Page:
Microfinance as an Avenue to Achieve Economic Justice
by Melissa Hinnen
Microfinance was one of the ways to address the needs of those living in poverty at a conversation on ministry with the poor sponsored by the United Methodist General Board of Global Ministries on December 16. Held in New York City at the United Methodist Church of the Village, more than 500 people joined in from around the world via a live webcast. An overview of the meeting and a link to the download of the webcast can be found here: Microcredit, Restorative Justice.
A diverse panel discussed the role of microfinance in terms of economic justice. Donna Katzin of Shared Interest said that microcredit "is not giving--it is restoring the right to sustain families and reclaim the lives and power that is theirs."
Shared Interest is a community development institution in South Africa that was established in 1994 to address issues of apartheid by using finance as a tool to mobilize communities and give direction to those in need. Katzin shared the story of a woman named Grace, who lives in a small village just south of Zimbabwe.
Grace was widowed at 42 years old, with five children. She took out a small loan and used the money to buy convenience items that she sold for a small profit. She paid back the loan and was able to save money for bricks to build a store. Through the store's success, Grace employed three people in her community.
With another loan, she purchased a vehicle to take her children to school. Now she uses the minivan as a transportation service to take other people's children to school. Grace later said that Shared Interest saved her life.
Grameen Bank as a Model for Successful Microfinance
Bishop Roy Sano, a retired bishop, proposed a shift in the mission of The United Methodist Church. Rather than "making disciples of Christ for the transformation of the world," he suggested that by "seeking to transform the world, we will make disciples of Jesus Christ."
He made the case that microfinance is a successful tool that sets a foundation supporting the four foci of The United Methodist Church: ministry with the poor, new spaces for new communities, global health, and principled leadership. As an example of the holistic value of microfinance, Sano outlined the work of Muhommad Yunus, who was awarded the 2001 Nobel Peace Prize for his use of microcredit to empower people living in poverty in Bangladesh.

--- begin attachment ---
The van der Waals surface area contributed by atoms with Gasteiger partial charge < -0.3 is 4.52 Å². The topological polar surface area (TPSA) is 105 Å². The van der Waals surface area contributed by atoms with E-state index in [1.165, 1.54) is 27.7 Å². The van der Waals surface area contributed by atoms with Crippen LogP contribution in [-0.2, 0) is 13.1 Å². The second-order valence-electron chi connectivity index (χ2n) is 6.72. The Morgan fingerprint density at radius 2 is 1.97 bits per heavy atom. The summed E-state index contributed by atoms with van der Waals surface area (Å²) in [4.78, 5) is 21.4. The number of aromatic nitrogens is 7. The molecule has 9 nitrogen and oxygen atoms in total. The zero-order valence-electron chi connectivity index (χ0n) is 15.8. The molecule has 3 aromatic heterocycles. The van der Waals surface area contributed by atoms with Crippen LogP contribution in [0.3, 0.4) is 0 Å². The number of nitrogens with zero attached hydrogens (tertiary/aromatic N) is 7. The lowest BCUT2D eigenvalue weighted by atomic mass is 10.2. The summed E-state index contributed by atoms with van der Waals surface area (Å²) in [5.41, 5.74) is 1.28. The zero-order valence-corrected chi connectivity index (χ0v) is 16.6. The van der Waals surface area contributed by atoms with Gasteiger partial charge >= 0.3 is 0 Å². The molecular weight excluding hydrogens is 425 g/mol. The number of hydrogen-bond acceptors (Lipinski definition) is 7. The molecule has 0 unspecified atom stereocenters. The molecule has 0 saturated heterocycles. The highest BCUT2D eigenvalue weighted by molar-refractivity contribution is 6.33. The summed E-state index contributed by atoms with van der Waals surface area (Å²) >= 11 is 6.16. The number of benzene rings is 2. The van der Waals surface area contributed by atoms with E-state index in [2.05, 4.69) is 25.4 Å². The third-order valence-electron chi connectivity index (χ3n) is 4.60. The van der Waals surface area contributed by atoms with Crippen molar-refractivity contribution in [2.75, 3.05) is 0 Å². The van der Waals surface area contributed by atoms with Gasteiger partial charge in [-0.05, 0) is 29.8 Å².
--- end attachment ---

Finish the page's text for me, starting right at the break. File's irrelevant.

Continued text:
According to Sano, the three factors for the success of Yunus' Grameen Bank were its focus on women, a holistic approach, and field work. Sano commented that studies show women are more likely than men to invest profits back into their families and communities. Grameen Bank makes 97% of its loans to women. The loans are shared in friendship circles of five to seven women, increasing accountability. According to Sano, the loans help build women leaders--two women eventually became candidates for Prime Minister. The second success factor is a holistic approach. The program was committed to 16 program areas, including building wells, homes, and gardens; and promoting nutrition, health and education.
Finally, reaching out to people in the field, the program promoted integrity and self-care. Through careful planning, motivated workers were trained in reading and math, furthering their education and strengthening the community. The investments in Grameen Bank eventually grew to allow pensions, savings, and insurance benefiting more than 7 million people who were living in poverty.
Teaching Women to Live Outside of the Loan
Marva Usher-Kerr, an executive of the Women's Division, Global Ministries, explained the importance of partnering with the people who already know the systems and circumstances in place. Her division has 300 international projects and partners. She shared photos and stories of successful projects and cooperatives where women sew bags, make hats, produce and package chocolate, dye clothing, and make soap.